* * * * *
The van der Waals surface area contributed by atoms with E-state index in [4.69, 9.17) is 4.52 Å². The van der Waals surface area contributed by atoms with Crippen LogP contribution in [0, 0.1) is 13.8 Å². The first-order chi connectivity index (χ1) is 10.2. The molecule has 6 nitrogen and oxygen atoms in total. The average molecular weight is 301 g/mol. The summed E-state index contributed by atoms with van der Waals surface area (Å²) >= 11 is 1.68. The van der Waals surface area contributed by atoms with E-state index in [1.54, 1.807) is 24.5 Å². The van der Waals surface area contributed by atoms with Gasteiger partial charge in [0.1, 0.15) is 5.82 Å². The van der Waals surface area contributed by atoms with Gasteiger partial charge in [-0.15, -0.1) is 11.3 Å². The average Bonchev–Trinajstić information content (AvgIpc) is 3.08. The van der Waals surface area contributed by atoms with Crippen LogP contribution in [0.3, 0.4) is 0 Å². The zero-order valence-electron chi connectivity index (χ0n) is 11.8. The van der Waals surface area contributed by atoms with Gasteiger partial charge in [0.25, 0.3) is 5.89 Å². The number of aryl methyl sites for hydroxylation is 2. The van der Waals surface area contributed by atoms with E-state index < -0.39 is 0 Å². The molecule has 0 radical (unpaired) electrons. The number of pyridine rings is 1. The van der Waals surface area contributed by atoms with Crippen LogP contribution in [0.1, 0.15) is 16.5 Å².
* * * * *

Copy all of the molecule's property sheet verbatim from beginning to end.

The van der Waals surface area contributed by atoms with E-state index in [4.69, 9.17) is 4.52 Å². The van der Waals surface area contributed by atoms with Crippen LogP contribution in [0, 0.1) is 13.8 Å². The first-order chi connectivity index (χ1) is 10.2. The molecule has 6 nitrogen and oxygen atoms in total. The average molecular weight is 301 g/mol. The summed E-state index contributed by atoms with van der Waals surface area (Å²) >= 11 is 1.68. The van der Waals surface area contributed by atoms with E-state index in [1.54, 1.807) is 24.5 Å². The van der Waals surface area contributed by atoms with Gasteiger partial charge in [0.1, 0.15) is 5.82 Å². The van der Waals surface area contributed by atoms with Gasteiger partial charge in [-0.15, -0.1) is 11.3 Å². The average Bonchev–Trinajstić information content (AvgIpc) is 3.08. The van der Waals surface area contributed by atoms with Crippen LogP contribution in [0.3, 0.4) is 0 Å². The zero-order valence-electron chi connectivity index (χ0n) is 11.8. The van der Waals surface area contributed by atoms with Gasteiger partial charge in [0.25, 0.3) is 5.89 Å². The number of aryl methyl sites for hydroxylation is 2. The van der Waals surface area contributed by atoms with E-state index < -0.39 is 0 Å². The molecule has 0 radical (unpaired) electrons. The number of pyridine rings is 1. The van der Waals surface area contributed by atoms with Crippen LogP contribution in [0.1, 0.15) is 16.5 Å².